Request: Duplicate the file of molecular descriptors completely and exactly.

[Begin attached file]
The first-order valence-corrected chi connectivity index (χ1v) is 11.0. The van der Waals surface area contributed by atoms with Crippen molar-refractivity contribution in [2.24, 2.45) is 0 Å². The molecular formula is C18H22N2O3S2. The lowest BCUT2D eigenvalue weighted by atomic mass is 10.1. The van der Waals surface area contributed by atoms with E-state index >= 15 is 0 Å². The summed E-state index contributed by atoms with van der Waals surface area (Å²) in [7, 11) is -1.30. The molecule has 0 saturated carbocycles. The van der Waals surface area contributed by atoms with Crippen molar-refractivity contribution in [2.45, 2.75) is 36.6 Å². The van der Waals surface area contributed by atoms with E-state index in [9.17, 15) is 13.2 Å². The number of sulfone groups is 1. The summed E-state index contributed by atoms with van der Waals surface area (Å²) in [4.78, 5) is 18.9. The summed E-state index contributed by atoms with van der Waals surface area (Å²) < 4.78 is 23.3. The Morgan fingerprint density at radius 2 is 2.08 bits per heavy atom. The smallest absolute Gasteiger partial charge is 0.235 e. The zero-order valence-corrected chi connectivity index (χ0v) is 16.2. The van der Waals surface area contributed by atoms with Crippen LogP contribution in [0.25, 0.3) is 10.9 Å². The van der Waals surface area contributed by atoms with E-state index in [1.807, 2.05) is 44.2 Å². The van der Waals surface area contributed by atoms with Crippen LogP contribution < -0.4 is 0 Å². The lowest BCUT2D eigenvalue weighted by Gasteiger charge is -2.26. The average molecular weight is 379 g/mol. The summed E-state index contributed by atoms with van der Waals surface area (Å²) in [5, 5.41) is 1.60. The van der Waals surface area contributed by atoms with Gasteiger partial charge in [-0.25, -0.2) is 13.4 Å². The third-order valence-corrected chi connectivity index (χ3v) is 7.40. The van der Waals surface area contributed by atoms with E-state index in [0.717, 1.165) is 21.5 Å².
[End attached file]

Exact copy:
The first-order valence-corrected chi connectivity index (χ1v) is 11.0. The van der Waals surface area contributed by atoms with Crippen molar-refractivity contribution in [2.24, 2.45) is 0 Å². The molecular formula is C18H22N2O3S2. The lowest BCUT2D eigenvalue weighted by atomic mass is 10.1. The van der Waals surface area contributed by atoms with E-state index >= 15 is 0 Å². The summed E-state index contributed by atoms with van der Waals surface area (Å²) in [7, 11) is -1.30. The molecule has 0 saturated carbocycles. The van der Waals surface area contributed by atoms with Crippen molar-refractivity contribution in [2.45, 2.75) is 36.6 Å². The van der Waals surface area contributed by atoms with E-state index in [9.17, 15) is 13.2 Å². The number of sulfone groups is 1. The summed E-state index contributed by atoms with van der Waals surface area (Å²) in [4.78, 5) is 18.9. The summed E-state index contributed by atoms with van der Waals surface area (Å²) < 4.78 is 23.3. The Morgan fingerprint density at radius 2 is 2.08 bits per heavy atom. The smallest absolute Gasteiger partial charge is 0.235 e. The zero-order valence-corrected chi connectivity index (χ0v) is 16.2. The van der Waals surface area contributed by atoms with Crippen LogP contribution in [0.25, 0.3) is 10.9 Å². The van der Waals surface area contributed by atoms with E-state index in [1.807, 2.05) is 44.2 Å². The van der Waals surface area contributed by atoms with Crippen LogP contribution < -0.4 is 0 Å². The lowest BCUT2D eigenvalue weighted by Gasteiger charge is -2.26. The average molecular weight is 379 g/mol. The summed E-state index contributed by atoms with van der Waals surface area (Å²) in [5, 5.41) is 1.60. The van der Waals surface area contributed by atoms with Gasteiger partial charge in [-0.25, -0.2) is 13.4 Å². The third-order valence-corrected chi connectivity index (χ3v) is 7.40. The van der Waals surface area contributed by atoms with E-state index in [0.717, 1.165) is 21.5 Å².